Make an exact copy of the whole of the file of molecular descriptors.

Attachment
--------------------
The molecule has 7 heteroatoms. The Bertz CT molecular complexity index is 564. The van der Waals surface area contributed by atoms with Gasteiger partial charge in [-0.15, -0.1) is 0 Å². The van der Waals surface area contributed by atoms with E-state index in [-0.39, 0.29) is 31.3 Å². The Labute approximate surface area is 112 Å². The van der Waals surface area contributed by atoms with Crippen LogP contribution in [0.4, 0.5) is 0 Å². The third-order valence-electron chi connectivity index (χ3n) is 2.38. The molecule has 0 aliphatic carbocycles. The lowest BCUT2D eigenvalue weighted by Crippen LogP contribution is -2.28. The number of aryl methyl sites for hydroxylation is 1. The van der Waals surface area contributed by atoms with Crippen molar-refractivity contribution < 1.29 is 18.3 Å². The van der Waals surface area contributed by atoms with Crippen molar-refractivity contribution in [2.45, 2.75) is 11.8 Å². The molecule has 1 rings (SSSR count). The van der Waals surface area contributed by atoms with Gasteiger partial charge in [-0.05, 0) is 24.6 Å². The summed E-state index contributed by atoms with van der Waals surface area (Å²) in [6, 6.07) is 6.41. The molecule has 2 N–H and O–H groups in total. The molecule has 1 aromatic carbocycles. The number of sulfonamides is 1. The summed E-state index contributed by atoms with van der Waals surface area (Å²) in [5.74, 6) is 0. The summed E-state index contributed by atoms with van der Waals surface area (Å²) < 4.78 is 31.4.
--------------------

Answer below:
The molecule has 7 heteroatoms. The Bertz CT molecular complexity index is 564. The van der Waals surface area contributed by atoms with Gasteiger partial charge in [-0.15, -0.1) is 0 Å². The van der Waals surface area contributed by atoms with E-state index in [-0.39, 0.29) is 31.3 Å². The Labute approximate surface area is 112 Å². The van der Waals surface area contributed by atoms with Crippen LogP contribution in [0.4, 0.5) is 0 Å². The third-order valence-electron chi connectivity index (χ3n) is 2.38. The molecule has 0 aliphatic carbocycles. The lowest BCUT2D eigenvalue weighted by Crippen LogP contribution is -2.28. The number of aryl methyl sites for hydroxylation is 1. The van der Waals surface area contributed by atoms with Crippen molar-refractivity contribution < 1.29 is 18.3 Å². The van der Waals surface area contributed by atoms with Crippen molar-refractivity contribution in [2.45, 2.75) is 11.8 Å². The molecule has 1 rings (SSSR count). The van der Waals surface area contributed by atoms with Gasteiger partial charge in [-0.05, 0) is 24.6 Å². The summed E-state index contributed by atoms with van der Waals surface area (Å²) in [6, 6.07) is 6.41. The molecule has 2 N–H and O–H groups in total. The molecule has 1 aromatic carbocycles. The number of sulfonamides is 1. The summed E-state index contributed by atoms with van der Waals surface area (Å²) in [5.74, 6) is 0. The summed E-state index contributed by atoms with van der Waals surface area (Å²) < 4.78 is 31.4.